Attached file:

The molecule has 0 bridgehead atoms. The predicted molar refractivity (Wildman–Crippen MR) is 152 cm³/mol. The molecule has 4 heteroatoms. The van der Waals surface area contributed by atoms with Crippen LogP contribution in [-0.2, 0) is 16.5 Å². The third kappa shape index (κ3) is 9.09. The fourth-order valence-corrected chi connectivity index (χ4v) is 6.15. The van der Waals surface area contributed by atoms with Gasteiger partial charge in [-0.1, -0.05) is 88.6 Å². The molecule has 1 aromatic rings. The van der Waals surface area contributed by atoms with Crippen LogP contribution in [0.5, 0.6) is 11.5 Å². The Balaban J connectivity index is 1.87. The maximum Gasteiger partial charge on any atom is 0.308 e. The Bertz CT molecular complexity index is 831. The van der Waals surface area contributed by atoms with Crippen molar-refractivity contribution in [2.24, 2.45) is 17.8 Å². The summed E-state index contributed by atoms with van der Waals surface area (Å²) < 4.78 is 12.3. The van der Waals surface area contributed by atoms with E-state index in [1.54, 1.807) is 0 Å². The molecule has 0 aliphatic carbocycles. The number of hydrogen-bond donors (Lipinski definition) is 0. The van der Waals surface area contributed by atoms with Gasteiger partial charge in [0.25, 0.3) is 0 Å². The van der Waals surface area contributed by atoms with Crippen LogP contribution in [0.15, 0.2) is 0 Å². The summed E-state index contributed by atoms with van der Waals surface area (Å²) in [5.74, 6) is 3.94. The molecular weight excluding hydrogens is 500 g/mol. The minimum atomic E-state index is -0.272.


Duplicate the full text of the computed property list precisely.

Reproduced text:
The molecule has 0 bridgehead atoms. The predicted molar refractivity (Wildman–Crippen MR) is 152 cm³/mol. The molecule has 4 heteroatoms. The van der Waals surface area contributed by atoms with Crippen LogP contribution in [-0.2, 0) is 16.5 Å². The third kappa shape index (κ3) is 9.09. The fourth-order valence-corrected chi connectivity index (χ4v) is 6.15. The van der Waals surface area contributed by atoms with Gasteiger partial charge in [-0.1, -0.05) is 88.6 Å². The molecule has 1 aromatic rings. The van der Waals surface area contributed by atoms with Crippen LogP contribution in [0.5, 0.6) is 11.5 Å². The Balaban J connectivity index is 1.87. The maximum Gasteiger partial charge on any atom is 0.308 e. The Bertz CT molecular complexity index is 831. The van der Waals surface area contributed by atoms with Crippen molar-refractivity contribution in [2.24, 2.45) is 17.8 Å². The summed E-state index contributed by atoms with van der Waals surface area (Å²) < 4.78 is 12.3. The van der Waals surface area contributed by atoms with E-state index in [1.54, 1.807) is 0 Å². The molecule has 0 aliphatic carbocycles. The number of hydrogen-bond donors (Lipinski definition) is 0. The van der Waals surface area contributed by atoms with Gasteiger partial charge in [0.25, 0.3) is 0 Å². The van der Waals surface area contributed by atoms with Crippen LogP contribution in [0.15, 0.2) is 0 Å². The summed E-state index contributed by atoms with van der Waals surface area (Å²) in [5.74, 6) is 3.94. The molecular weight excluding hydrogens is 500 g/mol. The minimum atomic E-state index is -0.272.